- top to bottom: loose thread should be to the LEFT of your needle & working thread.
If you’re stitching from…
- left to right: loose thread should be ABOVE your needle & working thread.
- bottom to top: loose thread should be to the LEFT of your needle & working thread.
- right to left: loose thread should be BELOW your needle & working thread.
- top to bottom: loose thread should be to the RIGHT of your needle & working thread.
You can keep it straight by referring to my little illustration below:
Here is how to read the illustration:
Imagine you are stitching two squares, one with the stem stitch & the other using the outline stitch.
- The square represents your your stitch line.
- The arrows represent the direction your stitches are being made.
- The loops represent the loose thread which you saw in the step where we pushed our needle up through the fabric.
- The needle will either be inside the box or on the outside of your box.
. . .
In the stem stitch:
- We are going counter-clockwise.
- The loops are always on the outside of your square (stitch line).
- The needle is always towards the inside of your square.
So for example, if you are stitching along the bottom stitch line (going from left to right), then your loop (your loose thread) will be towards the bottom while your needle will be above it.
In the outline stitch:
- We’re going counter-clockwise here as well.
- The loops are always on the inside of your square (stitch line).
- The needle is always towards the outside of your square.
In this example, if you are stitch along the bottom stitch line (going from left to right), then your loop (your loose thread) will be above your needle.
. . .
It’s always much easier to understand and remember things when you give it a try. So grab your embroidery supplies and stitch two squares. Use the stem stitch with one and the outline stitch with the other.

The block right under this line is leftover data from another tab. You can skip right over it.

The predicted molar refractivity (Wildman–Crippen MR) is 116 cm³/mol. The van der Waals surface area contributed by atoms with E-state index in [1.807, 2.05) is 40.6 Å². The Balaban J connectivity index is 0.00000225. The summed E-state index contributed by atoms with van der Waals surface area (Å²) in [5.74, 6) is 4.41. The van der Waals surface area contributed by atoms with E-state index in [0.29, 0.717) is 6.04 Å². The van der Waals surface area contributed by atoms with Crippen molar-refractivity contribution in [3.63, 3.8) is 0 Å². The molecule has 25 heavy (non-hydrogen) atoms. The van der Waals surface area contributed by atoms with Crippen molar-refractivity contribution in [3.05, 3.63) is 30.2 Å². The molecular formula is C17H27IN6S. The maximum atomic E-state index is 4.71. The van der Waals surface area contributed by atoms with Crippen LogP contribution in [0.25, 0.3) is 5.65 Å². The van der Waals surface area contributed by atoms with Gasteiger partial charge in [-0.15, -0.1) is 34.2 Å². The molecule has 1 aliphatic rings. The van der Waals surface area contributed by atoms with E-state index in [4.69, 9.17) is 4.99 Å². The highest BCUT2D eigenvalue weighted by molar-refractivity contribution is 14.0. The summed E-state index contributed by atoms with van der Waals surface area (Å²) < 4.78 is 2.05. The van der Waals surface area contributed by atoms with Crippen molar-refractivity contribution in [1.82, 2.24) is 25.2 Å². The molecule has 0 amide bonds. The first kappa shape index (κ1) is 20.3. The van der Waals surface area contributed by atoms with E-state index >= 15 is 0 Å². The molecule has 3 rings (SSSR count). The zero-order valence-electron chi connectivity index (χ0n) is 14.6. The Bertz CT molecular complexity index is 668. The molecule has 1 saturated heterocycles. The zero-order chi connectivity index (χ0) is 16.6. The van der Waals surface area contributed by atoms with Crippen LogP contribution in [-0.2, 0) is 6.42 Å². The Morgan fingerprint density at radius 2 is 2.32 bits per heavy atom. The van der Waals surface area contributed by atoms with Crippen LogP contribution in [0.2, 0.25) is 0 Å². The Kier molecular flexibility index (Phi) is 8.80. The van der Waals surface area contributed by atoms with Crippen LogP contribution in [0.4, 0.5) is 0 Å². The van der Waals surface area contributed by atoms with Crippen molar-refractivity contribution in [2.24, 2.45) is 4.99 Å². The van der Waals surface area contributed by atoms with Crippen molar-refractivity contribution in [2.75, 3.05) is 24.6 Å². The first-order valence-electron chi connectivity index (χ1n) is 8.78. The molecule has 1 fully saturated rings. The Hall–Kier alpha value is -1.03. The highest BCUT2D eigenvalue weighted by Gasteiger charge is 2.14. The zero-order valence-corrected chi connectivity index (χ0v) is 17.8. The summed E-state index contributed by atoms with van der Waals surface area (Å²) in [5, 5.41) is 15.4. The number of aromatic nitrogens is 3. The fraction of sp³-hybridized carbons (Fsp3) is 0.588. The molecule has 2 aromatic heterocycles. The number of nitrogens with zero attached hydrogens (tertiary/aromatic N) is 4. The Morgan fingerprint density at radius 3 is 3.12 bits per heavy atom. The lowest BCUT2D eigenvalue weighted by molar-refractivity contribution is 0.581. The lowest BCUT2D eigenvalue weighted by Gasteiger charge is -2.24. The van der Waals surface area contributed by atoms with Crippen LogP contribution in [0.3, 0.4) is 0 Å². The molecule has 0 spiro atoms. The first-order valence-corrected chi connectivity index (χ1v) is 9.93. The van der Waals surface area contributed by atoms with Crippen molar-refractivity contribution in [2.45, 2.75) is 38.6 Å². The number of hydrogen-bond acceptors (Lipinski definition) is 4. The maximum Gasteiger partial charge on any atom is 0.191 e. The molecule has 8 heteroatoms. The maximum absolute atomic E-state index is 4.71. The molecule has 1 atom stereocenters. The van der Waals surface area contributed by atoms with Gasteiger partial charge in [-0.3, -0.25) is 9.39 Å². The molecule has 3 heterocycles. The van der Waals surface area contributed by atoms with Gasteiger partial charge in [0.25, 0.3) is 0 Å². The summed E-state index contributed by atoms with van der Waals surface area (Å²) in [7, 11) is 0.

Do this a few times and you’ll master it in no time! You can always refer back to the illustration as well.
There are a few more things to mention before I go… thanks for sticking with me this far, btw!
When it comes to creating a curve or curved shape, you’ll end up with a much smoother result if your stitches are smaller. If your stitches are too large for your curve your line will no longer be nice and tight. Rather, it might look as though you had a few drinks while stitching! So keep them small.
Then there is this… we’ve focused on the the differences between the stem stitch and outline stitch, but to me, they’re practically the same stitch and can be used interchangeably. I’m sure someone out there might consider this embroidery blasphemy, but if you compare some of those lines you wouldn’t know which stitch it was.
For example, if you compare a stem stitch going from left to right to the outline stitch going right to left it will be very hard to distinguish which is which.
My point is, don’t get too hung up on which stitch to use as long as your stitches look consistent, meaning the twists of your stitch should look the same when you creating, say a leaf, for example. You might use a stem stitch on one side & perhaps an outline stitch on the other side, depending on the direction you’re working. As long as both sides look like they have the same stitch I don’t see why you couldn’t mix it up this way.
You should still know how to create both stitches however. It was incredibly confusing for me at first, and now that I understand them my advice is not to get too hung up on the details. However, I recognize the importance of knowing how to create them in all directions so I encourage you to learn. It will help you make some good decisions when deciding which stitch to use and when.
Continuing on about curves, sometimes, instead of creating smaller stitches to create a smoother curve just remember to push your needle up towards the inside of the curve so your thread will always be on the outside of the curve. I imagine the curve of the loose thread laying next to the curve of your stitch line to remember this. It doesn’t matter to me if it’s a stem stitch or outline stitch as long as my result looks good.
As always, I’ve included a video tutorial:
Once more, thanks for sticking with me through all of this. I hope you find this information helpful!
❤️ Happy stitching!